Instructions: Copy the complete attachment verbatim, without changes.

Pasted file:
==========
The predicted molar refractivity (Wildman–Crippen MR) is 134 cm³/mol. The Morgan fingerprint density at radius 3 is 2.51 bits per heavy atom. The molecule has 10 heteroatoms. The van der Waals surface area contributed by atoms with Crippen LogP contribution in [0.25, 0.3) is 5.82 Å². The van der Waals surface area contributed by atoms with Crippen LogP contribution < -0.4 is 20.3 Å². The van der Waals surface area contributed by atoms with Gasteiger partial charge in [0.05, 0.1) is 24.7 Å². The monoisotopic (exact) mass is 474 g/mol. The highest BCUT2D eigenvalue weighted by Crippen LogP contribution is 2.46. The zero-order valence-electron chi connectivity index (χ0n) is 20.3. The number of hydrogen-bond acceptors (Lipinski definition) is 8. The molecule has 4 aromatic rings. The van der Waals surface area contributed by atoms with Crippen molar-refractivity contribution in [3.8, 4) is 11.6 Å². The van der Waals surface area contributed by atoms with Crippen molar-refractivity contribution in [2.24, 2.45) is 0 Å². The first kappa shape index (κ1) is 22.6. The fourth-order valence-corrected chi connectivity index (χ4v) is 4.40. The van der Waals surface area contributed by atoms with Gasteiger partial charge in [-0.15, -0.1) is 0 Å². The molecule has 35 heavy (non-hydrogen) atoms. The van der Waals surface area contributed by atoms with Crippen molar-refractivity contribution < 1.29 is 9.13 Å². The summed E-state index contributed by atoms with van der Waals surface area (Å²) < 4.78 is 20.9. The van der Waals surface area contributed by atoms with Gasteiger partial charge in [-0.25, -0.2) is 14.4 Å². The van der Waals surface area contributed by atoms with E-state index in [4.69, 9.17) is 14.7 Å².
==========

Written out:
The predicted molar refractivity (Wildman–Crippen MR) is 134 cm³/mol. The Morgan fingerprint density at radius 3 is 2.51 bits per heavy atom. The molecule has 10 heteroatoms. The van der Waals surface area contributed by atoms with Crippen LogP contribution in [0.25, 0.3) is 5.82 Å². The van der Waals surface area contributed by atoms with Crippen LogP contribution < -0.4 is 20.3 Å². The van der Waals surface area contributed by atoms with Gasteiger partial charge in [0.05, 0.1) is 24.7 Å². The monoisotopic (exact) mass is 474 g/mol. The highest BCUT2D eigenvalue weighted by Crippen LogP contribution is 2.46. The zero-order valence-electron chi connectivity index (χ0n) is 20.3. The number of hydrogen-bond acceptors (Lipinski definition) is 8. The molecule has 4 aromatic rings. The van der Waals surface area contributed by atoms with Crippen molar-refractivity contribution in [3.8, 4) is 11.6 Å². The van der Waals surface area contributed by atoms with Crippen molar-refractivity contribution in [2.24, 2.45) is 0 Å². The first kappa shape index (κ1) is 22.6. The fourth-order valence-corrected chi connectivity index (χ4v) is 4.40. The van der Waals surface area contributed by atoms with Gasteiger partial charge in [-0.15, -0.1) is 0 Å². The molecule has 35 heavy (non-hydrogen) atoms. The van der Waals surface area contributed by atoms with Crippen molar-refractivity contribution < 1.29 is 9.13 Å². The summed E-state index contributed by atoms with van der Waals surface area (Å²) < 4.78 is 20.9. The van der Waals surface area contributed by atoms with Gasteiger partial charge in [-0.25, -0.2) is 14.4 Å². The van der Waals surface area contributed by atoms with E-state index in [4.69, 9.17) is 14.7 Å².